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RE: Can someone answer my questions , please

From: by way of Martin Duerst <Israel_Viente@il.vio.com>
Date: Thu, 13 Mar 2003 08:42:36 -0500
Message-Id: <>
To: uri@w3.org

Thank you.
I think I understand it better after your explanation.

When writing a file: URL I should satisfy the specific parts of file: URI 
written in RFC 1738, and also the generic syntax across multiple schemes 
from RFC 2396 where it is not in contradiction with RFC 1738 file: URI.

Right ?

What about RFC 1808 ? I believe the same approach should be taken.

Thanks Israel
-----Original Message-----  From:   Al Gilman 
[SMTP:asgilman@iamdigex.net]  Sent:   Saturday, March 08, 2003 3:05 
PM  To:     Israel Viente; uri@w3.org  Subject:        RE: Can someone 
answer my questions , please

At 04:07 AM 2003-03-06, Israel Viente wrote:

 >Thank you for clarifying issues 2 & 3.  >  >About issue 1.  >  >In RFC 
1738's definition of "file:" URIs, there _must_ be a host field, >although 
the host can be omitted.  >So, if you're asking is it 'legal' to 
write >'<<file:/e:/xxx.pdf'>file:/e:/xxx.pdf'>file:/e:/xxx.pdf', the answer 
is no, not according to >RFC 1738, you must write 
'<<file:///e:/xxx.pdf'>file:///e:/xxx.pdf'>file:///e:/xxx.pdf' which >is 
valid.  >  >BUT  > From RFC 2396 I understood it replaces RFC 1738.

This is a misunderstanding.  By its own terms, it does not.


     This document defines a grammar that is a superset of all valid 
URI,      such that an implementation can parse the common components of a 
URI      reference without knowing the scheme-specific requirements of 
every      possible identifier type.  This document does not define a 
generative      grammar for URI; that task will be performed by the 
individual      specifications of each URI scheme.


 ><<<  >This document defines the generic syntax of URI, including both 
absolute >and relative forms, and guidelines for their use; it revises and 
replaces >the generic definitions in RFC 1738 and RFC 1808.

First and foremost, you have not answered my question.  So far you have not 
demonstrated  any resource you need to designate with a file: URL that you 
can't do with an URL which  conforms to both of these RFCs.

But even at the juridical level that you have adopted, RFC2396 restates a 
new generic  syntax across multiple schemes, but it does not force schemes 
to accept any string that  matches the generic syntax.  Schemes can 
specialize the generic syntax and file: does.

You still need the hostpart.

The generic syntax fits any legal file: URL but not anything generated 
from  the generic syntax is a legal file: URL.


 > >>>  >And in RFC 2396 
'<<file:/e:/xxx.pdf'>file:/e:/xxx.pdf'>file:/e:/xxx.pdf' seems to be legal 
as >an absolute URI.  ><<<  >absoluteURI = scheme ":" ( hier_part |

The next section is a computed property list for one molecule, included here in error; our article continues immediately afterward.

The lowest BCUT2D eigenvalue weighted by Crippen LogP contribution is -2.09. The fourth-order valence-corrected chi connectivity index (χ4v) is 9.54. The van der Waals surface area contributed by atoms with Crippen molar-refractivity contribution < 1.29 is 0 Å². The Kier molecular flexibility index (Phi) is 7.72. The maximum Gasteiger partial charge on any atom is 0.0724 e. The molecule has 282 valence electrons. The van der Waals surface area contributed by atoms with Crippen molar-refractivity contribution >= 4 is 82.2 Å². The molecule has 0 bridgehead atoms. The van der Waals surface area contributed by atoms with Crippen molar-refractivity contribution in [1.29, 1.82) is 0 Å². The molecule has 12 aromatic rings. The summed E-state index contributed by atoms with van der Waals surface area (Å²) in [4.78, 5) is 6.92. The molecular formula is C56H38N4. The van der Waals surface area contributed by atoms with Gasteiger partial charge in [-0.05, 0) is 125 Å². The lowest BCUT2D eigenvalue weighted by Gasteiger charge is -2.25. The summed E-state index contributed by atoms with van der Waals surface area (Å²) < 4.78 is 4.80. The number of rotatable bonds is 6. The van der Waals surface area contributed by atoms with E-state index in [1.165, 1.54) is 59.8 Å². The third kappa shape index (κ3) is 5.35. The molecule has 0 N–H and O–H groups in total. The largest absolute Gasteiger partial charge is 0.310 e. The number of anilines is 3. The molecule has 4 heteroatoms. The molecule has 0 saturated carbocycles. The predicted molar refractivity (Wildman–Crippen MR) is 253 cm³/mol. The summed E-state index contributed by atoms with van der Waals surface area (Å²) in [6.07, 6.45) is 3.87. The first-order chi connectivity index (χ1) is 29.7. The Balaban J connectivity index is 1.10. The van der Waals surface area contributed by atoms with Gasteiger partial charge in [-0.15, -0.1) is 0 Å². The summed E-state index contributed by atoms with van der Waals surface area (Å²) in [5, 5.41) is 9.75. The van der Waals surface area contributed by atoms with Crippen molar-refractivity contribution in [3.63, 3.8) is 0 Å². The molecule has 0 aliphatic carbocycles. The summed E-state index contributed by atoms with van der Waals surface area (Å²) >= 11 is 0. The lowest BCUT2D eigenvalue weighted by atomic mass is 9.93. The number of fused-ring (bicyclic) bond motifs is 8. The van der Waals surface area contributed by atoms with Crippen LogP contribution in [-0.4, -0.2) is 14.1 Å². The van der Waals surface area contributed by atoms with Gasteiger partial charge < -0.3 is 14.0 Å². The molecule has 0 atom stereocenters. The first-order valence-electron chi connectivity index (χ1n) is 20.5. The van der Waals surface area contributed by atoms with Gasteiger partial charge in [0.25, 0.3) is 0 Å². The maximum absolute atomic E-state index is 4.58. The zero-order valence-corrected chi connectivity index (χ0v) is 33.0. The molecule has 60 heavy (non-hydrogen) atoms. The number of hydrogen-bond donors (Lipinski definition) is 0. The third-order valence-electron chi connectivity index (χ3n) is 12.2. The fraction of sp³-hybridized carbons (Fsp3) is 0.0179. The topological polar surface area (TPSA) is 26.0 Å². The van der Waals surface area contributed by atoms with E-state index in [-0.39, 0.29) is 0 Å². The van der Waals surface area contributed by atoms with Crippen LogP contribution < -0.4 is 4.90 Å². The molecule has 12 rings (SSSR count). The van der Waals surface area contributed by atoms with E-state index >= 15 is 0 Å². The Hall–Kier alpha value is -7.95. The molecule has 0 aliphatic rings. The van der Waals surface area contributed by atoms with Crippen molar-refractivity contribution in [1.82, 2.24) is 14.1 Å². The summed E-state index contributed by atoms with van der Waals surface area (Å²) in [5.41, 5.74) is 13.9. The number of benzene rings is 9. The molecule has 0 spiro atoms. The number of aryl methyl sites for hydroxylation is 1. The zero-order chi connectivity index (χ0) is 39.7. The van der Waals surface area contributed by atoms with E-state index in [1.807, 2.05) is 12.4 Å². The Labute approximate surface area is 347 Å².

opaque_part )  >hier_part = ( net_path | abs_path ) [ "?" query 
]  >net_path = "//" authority [ abs_path ]  >abs_path = "/" 
path_segments >>> ---> 
so >'<<file:/e:/xxx.pdf'>file:/e:/xxx.pdf'>file:/e:/xxx.pdf' is 
legal.  >See 
also ><<http://lists.w3.org/Archives/Public/uri/2003Feb/0035.html>http://lis 
/Public/uri/2003Feb/0035.html >for reference.  >Thanks 
Israel  >-----Original Message----- From:  Al Gilman 
[SMTP:asgilman@iamdigex.net] >Sent:  Wednesday, March 05, 2003 10:42 PM 
To:    Israel Viente; uri@w3.org >Subject:       Re: Can someone answer my 
questions , please  >  >At 02:03 PM 2003-03-05, Israel Viente 
wrote:  >  > >Hi, >1) Which RFC should I follow in case of file URIs 2396 
or 1738 ?  >  >Why can't you satisfy both?  What do you *need* to do where 
they are in >conflict?  >  > >2) About the escaping of ':' separator of the 
drive letter. >I > understood there is no need to escape the ":". But > 
is >"<<<file:///e%3a/xxx.pdf>file:///e%3a/xxx.pdf>file:///e%3a/xxx.pdf>file: 
///e%3a/xxx.<<file:/ > 
//e%3a/xxx.pdf><file:///e%3a/xxx.pdf>file:///e%3a/xxx.pdf>pdf" also valid 
?  >  >It is a valid URI.  As a URI it is synonymous with the URI 
containing the >unescaped ':' character.  Whether all file: scheme 
processors will process >this correctly is something I don't know.  >  >A 
file system that expects a drive letter at the head of a file path 
and >fails to treat e%3a as synonymous with e: where it appears in 
the >appropriate path segment for a drive letter to appear in a file: URL 
is >strange indeed.  >  >Of course, stranger things have 
happened.  >  > >3) Relative file URIs : Is it equivalent to use 
"./foo.pdf" > 
or >"<<<file:/./foo.pdf>file:/./foo.pdf>file:/./foo.pdf>file:/./foo.<<file:/. 
/foo.pdf>file: > /./foo.pdf>pdf" > 
or >"<<<file:///./foo.pdf>file:///./foo.pdf>file:///./foo.pdf>file:///./foo. 
<<file:///./foo.p > df><file:///./foo.pdf>file:///./foo.pdf>pdf" 
?  >  >No.  >  > >Are the last 2 examples which uses scheme name and 
relative form , > invalid >URIs ?  >  >Yes.  >  > >Thanks in advance >Israel
Received on Thursday, 13 March 2003 10:25:32 UTC

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